This is a great way to get inspiration or have some gardening fun if your own backyard is small or non-existent. Head to a nearby public garden or take a road trip to a farm in a more rural area to start conversations about growing, food and nature.



5. Choose gardening activities that suit your child's age


For young ones the activity could be as simple as a patch of dirt to enjoy digging or the popular task of watering the garden with the watering can. Other garden activities include: planting bulbs, composting, weeding, picking ripe vegetables and fruits, picking flowers, raking leaves, counting butterflies and replanting and repotting.



Mother and daughter watering the garden


6. Attract insects and birdlife to your garden


Choose flowers that will attract bees, hummingbirds or butterflies. The local plant nursery is a great place to explore with your little one and offers a wealth of information about what to grow and what plants will attract local fauna.

Butterfly garden


7. Study nature together


Enjoy learning about plants, gardening and the outdoors together. You could start with researching and planning a garden together or it could be as simple as going outside and noticing the shapes and colours of plants. Start a nature journal to keep notes of what you see, the birds you find or draw pictures of flowers. Explore books! There are many beautiful children’s books that will spark conversations about nature.


‘What’s Inside A Flower?’ by Rachel Ignotofsky is a nonfiction picture book about how flowers grows.


And here are some other books about changing seasons, honey bees and the environment:



8. Give your kid a personal garden space


Choose a place in the garden where your kid can decide what to plant, where to plant and how to decorate. Or a potted plant they can call their own and take care of.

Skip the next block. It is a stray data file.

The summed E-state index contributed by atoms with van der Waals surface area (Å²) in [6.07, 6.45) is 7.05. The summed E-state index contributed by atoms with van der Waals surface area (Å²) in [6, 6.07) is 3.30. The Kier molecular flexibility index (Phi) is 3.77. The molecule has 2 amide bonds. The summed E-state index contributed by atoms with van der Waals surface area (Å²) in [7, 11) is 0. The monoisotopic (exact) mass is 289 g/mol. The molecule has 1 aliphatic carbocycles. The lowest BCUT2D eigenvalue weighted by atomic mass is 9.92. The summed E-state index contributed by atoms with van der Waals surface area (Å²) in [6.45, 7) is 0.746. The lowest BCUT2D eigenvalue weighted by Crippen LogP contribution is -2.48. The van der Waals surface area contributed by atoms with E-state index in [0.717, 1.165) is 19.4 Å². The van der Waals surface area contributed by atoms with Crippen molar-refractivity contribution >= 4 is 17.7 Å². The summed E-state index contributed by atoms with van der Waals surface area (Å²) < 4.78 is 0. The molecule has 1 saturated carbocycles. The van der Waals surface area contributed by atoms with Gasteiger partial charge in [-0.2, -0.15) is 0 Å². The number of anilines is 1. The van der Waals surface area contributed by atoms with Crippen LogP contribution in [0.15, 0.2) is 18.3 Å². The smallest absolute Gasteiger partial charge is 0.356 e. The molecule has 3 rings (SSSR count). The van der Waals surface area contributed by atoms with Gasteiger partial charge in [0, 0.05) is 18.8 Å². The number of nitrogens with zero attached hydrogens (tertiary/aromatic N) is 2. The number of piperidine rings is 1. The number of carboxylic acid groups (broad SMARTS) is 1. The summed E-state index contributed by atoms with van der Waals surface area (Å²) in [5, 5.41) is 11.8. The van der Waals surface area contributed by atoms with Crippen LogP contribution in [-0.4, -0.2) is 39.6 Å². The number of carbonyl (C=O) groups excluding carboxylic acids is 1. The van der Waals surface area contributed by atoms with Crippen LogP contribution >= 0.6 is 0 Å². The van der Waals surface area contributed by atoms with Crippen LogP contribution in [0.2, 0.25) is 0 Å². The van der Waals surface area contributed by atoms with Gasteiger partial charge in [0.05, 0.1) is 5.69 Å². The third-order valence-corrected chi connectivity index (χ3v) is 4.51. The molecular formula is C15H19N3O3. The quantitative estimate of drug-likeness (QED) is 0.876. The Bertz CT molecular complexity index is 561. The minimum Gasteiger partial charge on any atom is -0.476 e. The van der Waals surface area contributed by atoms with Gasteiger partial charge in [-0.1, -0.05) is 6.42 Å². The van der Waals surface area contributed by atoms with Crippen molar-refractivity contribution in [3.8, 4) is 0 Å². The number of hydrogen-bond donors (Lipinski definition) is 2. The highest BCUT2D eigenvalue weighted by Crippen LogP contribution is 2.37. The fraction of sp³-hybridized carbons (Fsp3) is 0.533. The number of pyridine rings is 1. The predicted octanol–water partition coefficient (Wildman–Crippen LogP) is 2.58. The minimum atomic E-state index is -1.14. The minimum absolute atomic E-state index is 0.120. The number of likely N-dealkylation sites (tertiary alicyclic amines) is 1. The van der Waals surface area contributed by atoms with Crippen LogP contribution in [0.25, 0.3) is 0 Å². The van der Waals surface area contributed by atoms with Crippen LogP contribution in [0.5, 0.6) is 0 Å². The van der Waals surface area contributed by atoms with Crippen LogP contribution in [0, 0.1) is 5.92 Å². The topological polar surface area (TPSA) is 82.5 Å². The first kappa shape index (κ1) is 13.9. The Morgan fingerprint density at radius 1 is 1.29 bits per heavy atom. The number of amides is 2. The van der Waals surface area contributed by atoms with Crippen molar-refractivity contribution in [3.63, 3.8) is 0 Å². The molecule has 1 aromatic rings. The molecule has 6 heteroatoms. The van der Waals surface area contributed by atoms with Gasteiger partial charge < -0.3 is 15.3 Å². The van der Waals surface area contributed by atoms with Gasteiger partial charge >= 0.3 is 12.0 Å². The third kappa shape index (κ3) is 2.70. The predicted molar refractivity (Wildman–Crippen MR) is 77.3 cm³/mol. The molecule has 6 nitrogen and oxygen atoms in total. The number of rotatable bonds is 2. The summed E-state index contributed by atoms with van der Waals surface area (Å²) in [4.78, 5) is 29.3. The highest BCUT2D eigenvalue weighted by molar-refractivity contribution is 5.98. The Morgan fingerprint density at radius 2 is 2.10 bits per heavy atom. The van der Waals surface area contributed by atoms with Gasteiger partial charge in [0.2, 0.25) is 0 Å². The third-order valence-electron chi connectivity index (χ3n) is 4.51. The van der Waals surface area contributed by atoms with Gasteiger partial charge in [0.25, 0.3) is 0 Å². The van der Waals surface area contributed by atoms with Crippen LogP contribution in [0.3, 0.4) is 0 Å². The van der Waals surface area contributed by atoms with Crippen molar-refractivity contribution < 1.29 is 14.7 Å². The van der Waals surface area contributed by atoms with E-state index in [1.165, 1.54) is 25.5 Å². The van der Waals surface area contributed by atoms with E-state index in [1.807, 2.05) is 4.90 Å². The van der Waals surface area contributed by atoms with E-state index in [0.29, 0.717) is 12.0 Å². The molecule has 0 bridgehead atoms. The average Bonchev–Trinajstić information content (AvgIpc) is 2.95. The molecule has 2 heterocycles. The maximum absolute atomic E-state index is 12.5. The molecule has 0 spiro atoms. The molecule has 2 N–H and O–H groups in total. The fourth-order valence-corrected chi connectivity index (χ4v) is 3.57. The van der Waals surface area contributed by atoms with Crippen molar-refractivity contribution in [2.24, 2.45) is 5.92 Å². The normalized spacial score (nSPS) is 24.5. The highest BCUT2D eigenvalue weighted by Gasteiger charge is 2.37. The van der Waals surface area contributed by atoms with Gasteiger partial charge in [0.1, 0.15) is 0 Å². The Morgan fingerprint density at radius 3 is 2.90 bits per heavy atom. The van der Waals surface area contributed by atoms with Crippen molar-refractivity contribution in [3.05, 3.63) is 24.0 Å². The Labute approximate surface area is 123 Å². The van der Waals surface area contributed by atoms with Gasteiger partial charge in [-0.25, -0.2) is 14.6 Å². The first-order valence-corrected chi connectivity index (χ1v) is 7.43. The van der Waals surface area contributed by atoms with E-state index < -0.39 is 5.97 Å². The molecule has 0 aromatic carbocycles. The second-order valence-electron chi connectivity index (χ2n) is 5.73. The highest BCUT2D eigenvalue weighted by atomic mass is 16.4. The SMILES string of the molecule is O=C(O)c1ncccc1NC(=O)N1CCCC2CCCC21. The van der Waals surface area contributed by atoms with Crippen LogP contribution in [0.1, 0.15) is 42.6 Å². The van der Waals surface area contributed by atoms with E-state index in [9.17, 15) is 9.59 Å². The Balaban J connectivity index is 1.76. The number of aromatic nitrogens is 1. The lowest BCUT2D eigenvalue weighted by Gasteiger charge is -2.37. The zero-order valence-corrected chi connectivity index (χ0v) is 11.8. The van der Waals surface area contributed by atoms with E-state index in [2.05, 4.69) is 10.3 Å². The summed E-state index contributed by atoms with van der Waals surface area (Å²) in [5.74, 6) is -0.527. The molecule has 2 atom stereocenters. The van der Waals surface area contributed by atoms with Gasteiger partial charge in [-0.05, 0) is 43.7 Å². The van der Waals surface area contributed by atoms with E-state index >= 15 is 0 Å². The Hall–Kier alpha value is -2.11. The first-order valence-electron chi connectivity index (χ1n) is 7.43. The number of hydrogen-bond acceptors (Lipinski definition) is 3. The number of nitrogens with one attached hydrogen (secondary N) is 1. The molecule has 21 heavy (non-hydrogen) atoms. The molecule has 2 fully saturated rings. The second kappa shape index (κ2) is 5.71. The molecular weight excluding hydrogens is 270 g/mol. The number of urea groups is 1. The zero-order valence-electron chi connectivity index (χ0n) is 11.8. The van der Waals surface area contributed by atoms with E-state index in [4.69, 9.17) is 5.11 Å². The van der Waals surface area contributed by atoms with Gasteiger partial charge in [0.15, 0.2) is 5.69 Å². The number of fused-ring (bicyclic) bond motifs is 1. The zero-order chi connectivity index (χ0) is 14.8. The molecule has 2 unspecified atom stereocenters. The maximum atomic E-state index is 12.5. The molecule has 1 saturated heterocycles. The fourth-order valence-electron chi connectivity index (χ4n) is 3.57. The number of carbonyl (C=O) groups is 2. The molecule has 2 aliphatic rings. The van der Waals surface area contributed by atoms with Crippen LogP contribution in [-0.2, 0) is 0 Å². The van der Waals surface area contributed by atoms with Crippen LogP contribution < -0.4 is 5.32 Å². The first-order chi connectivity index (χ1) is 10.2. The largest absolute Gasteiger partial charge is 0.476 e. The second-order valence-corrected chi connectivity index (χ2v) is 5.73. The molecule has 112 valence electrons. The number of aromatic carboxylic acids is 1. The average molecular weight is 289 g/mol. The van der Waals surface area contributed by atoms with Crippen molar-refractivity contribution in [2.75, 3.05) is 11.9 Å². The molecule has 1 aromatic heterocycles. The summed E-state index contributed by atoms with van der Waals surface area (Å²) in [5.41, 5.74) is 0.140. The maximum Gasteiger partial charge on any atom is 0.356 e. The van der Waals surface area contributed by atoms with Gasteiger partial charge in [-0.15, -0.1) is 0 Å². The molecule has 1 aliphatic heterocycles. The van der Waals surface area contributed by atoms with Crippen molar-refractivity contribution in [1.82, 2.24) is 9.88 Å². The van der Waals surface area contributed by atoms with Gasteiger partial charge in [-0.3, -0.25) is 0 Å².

9. Don't be afraid to make mistakes


There are good lessons to be learned from seedlings that fail to sprout or plants that needed more (or less) sun and water. Talk about what happened and try to figure out solutions and learn together. Take a trip to the plant nursery to ask questions, get some books from the library or search the internet for what you will try next.



10. Explore different types of gardens and growing


Here are some other fun garden ideas:


Kitchen Scrap Gardening

With a little effort and a pinch of creativity you can devise some very imaginative indoor gardens from your kitchen leftovers! Kitchen scrap gardening is when you grow plants from items you’d normally throw in your compost bucket.


DIY Terrariums For Kids

Kids can learn how to care for living plants by making their own terrariums, plus they can use their own toys and decorations to give each terrarium an extra special touch!


Terrarium decorated with birds by kid
DIY Terrariums for kids - www.cbc.ca

Create your own Fairy Garden

Repurposing an old clementine box and transforming it into a fairy garden.

Fairy garden in an old box
Create your own Fairy Garden - www.cbc.ca

Indoor seed cup garden

Many gardeners start seeds indoors during the last weeks of winter or early spring to get a head start on the growing season. When it’s too cold to plant anything outside, you can start seeds indoors and transplant them in the ground once the weather warms up.

73 views

Comentários


Featured Posts

Recent Posts

bottom of page